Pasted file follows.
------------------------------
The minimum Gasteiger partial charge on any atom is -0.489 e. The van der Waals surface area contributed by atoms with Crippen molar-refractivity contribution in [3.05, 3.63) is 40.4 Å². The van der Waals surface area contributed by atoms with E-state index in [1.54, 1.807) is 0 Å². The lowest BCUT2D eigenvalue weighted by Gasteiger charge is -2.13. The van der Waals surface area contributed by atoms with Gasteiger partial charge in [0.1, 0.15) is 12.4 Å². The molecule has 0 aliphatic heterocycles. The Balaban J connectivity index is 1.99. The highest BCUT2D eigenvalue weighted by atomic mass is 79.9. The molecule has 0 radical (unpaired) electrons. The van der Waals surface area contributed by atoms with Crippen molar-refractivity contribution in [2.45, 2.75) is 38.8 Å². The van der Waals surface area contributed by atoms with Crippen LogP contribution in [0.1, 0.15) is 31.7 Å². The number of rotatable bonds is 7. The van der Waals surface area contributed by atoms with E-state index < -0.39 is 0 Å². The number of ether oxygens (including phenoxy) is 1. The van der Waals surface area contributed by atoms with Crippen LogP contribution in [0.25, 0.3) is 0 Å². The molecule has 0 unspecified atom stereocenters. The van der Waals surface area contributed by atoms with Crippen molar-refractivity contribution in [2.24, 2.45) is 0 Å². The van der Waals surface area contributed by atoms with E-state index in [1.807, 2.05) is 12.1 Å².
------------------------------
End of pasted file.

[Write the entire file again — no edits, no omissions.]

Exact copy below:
The minimum Gasteiger partial charge on any atom is -0.489 e. The van der Waals surface area contributed by atoms with Crippen molar-refractivity contribution in [3.05, 3.63) is 40.4 Å². The van der Waals surface area contributed by atoms with E-state index in [1.54, 1.807) is 0 Å². The lowest BCUT2D eigenvalue weighted by Gasteiger charge is -2.13. The van der Waals surface area contributed by atoms with Gasteiger partial charge in [0.1, 0.15) is 12.4 Å². The molecule has 0 aliphatic heterocycles. The Balaban J connectivity index is 1.99. The highest BCUT2D eigenvalue weighted by atomic mass is 79.9. The molecule has 0 radical (unpaired) electrons. The van der Waals surface area contributed by atoms with Crippen molar-refractivity contribution in [2.45, 2.75) is 38.8 Å². The van der Waals surface area contributed by atoms with Crippen LogP contribution in [0.1, 0.15) is 31.7 Å². The number of rotatable bonds is 7. The van der Waals surface area contributed by atoms with E-state index < -0.39 is 0 Å². The number of ether oxygens (including phenoxy) is 1. The van der Waals surface area contributed by atoms with Crippen LogP contribution in [0.25, 0.3) is 0 Å². The molecule has 0 unspecified atom stereocenters. The van der Waals surface area contributed by atoms with Crippen molar-refractivity contribution in [2.24, 2.45) is 0 Å². The van der Waals surface area contributed by atoms with E-state index in [1.807, 2.05) is 12.1 Å².